Music stars paid tribute to Chuck Berry, one of the most influential pioneers of rock ‘n’ roll who died on Saturday at his Missouri home after a seven-decade career. He was 90.
American singer-songwriter Bruce Springsteen tweeted: “Chuck Berry was rock’s greatest practitioner, guitarist, and the greatest pure rock ‘n’ roll writer who ever lived.”
Berry “lit up our teenage years, and blew life into our dreams of being musicians and performers”, BBC News quoted Mick Jagger of the Rolling Stones as saying.
Considered one of the founding fathers of the genre, Charles Edward Anderson Berry was present at its infancy in the 1950s and emerged as its first star guitarist and songwriter – a nearly 30-year-old black performer whose style electrified young white audiences and was emulated by white performers who came to dominate American popular music, Reuters said.
Although Elvis Presley was called the king of rock ‘n’ roll, that crown would have fit just as well on Berry’s own carefully sculpted pompadour, the news agency said.
Beatles drummer Ringo Starr quoted one of Berry’s own lyrics on Twitter, saying: “Just let me hear some of that rock ‘n’ roll music any old way you use it.”
He said he was playing Berry’s 1961 song I’m Talking About You, which was recorded by The Beatles at the BBC in 1963.
Rocker Alice Cooper tweeted that Berry was “the genesis behind the great sound of rock ‘n’ roll”.
“All of us in rock have now lost our father,” he added.
Berry hits such as Johnny B. Goode, Roll Over Beethoven, Sweet Little Sixteen, Maybellene and Memphis melded elements of blues, rockabilly and jazz into some of the most timeless pop songs of the 20th century, Reuters said.
Among those who acknowledged Berry’s influence on their musical career are Keith Richards, Paul McCartney, John Lennon and Bruce Springsteen.
Nobel Laureate Bob Dylan called Berry “the Shakespeare of rock ‘n’ roll”.
Both the Beatles and the Rolling Stones, as well as the Beach Boys and scores of other acts – even Elvis – covered Berry’s songs.
“If you tried to give rock ‘n’ roll another name,” Lennon once said, “you might call it ‘Chuck Berry’.”
Berry’s death came five months after he announced plans to release his first album of new music in 38 years some time in 2017 – a collection of mostly original material recorded and produced by Berry, titled Chuck and dedicated to his wife of 68 years, Themetta “Toddy” Berry.
“My darlin’ I’m growing old! I’ve worked on this record for a long time. Now I can hang up my shoes,” Berry wrote in a statement for the occasion, coinciding with his 90th birthday.
Berry listed T-Bone Walker, Carl Hogan of Louis Jordan’s band and Charlie Christian from Benny Goodman’s band among his guitar influences, but his lyrical style was all his own.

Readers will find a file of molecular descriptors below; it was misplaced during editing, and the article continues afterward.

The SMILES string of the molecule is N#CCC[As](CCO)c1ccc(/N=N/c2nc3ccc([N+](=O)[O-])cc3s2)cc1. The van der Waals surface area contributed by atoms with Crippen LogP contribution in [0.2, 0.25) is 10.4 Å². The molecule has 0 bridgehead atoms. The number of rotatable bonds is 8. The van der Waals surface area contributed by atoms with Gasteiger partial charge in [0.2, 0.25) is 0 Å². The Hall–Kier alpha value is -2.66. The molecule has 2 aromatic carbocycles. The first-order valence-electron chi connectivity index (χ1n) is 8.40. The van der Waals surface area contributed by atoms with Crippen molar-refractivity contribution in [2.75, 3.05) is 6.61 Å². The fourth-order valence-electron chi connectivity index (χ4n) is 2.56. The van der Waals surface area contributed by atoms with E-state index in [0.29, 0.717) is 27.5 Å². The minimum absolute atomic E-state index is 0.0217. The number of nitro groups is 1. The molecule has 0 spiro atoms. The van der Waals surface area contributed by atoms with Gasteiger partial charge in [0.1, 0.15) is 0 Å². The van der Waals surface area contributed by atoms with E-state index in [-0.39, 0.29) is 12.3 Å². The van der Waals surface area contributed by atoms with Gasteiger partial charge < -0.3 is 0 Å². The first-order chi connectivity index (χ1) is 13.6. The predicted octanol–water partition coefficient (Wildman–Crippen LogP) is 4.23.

Punchy wordplay and youth-oriented subject matter earned him the nickname “the eternal teenager” early in his career.
His legacy was tarnished, however, by his reputation as a prickly penny-pincher and various run-ins with the law, including sex-related offenses after he achieved stardom.
Berry came along at a time when much of the United States remained racially segregated, but it was hard for young audiences of any color to resist a performer who delivered such a powerful beat with so much energy and showmanship.
Berry said he performed his signature bent-knee, head-bobbing “duck walk” across more than 4,000 concert stages.
He said he invented the move as a child in order to make his mother laugh as he chased a ball under a table.
Some critics suggested it was his former pianist, Johnnie Johnson, who composed the tunes while Berry only penned the lyrics.
Johnson sued Berry in 2000 for song royalties, saying they were equal collaborators on many of the hits, but the case was dismissed on grounds that the statute of limitations had expired.
Berry and Johnson collaborated for some 30 years on such rock anthems as School Days, Roll Over Beethoven, Back in the U.S.A., Reelin’ and Rockin’, Rock & Roll Music, No Particular Place to Go, Memphis and Sweet Little Sixteen.
However, Berry’s only No. 1 hit was My Ding-a-Ling, a throwaway novelty song that seemed to be a juvenile sex reference.
Berry was born Oct. 18, 1926, the third of six children whose father was a contractor and church deacon and whose mother was a schoolteacher.
He received a Grammy award for lifetime achievement in 1984 and his 1986 induction into the Rock and Roll Hall of Fame made him part of the inaugural class.
Illustrating his influence, a recording of Johnny B. Goode was included in a collection of music sent into space aboard the unmanned 1977 Voyager I probe to provide aliens a taste of Earth culture.
Watch Chuck Berry performing Johnny B. Goode on YouTube:
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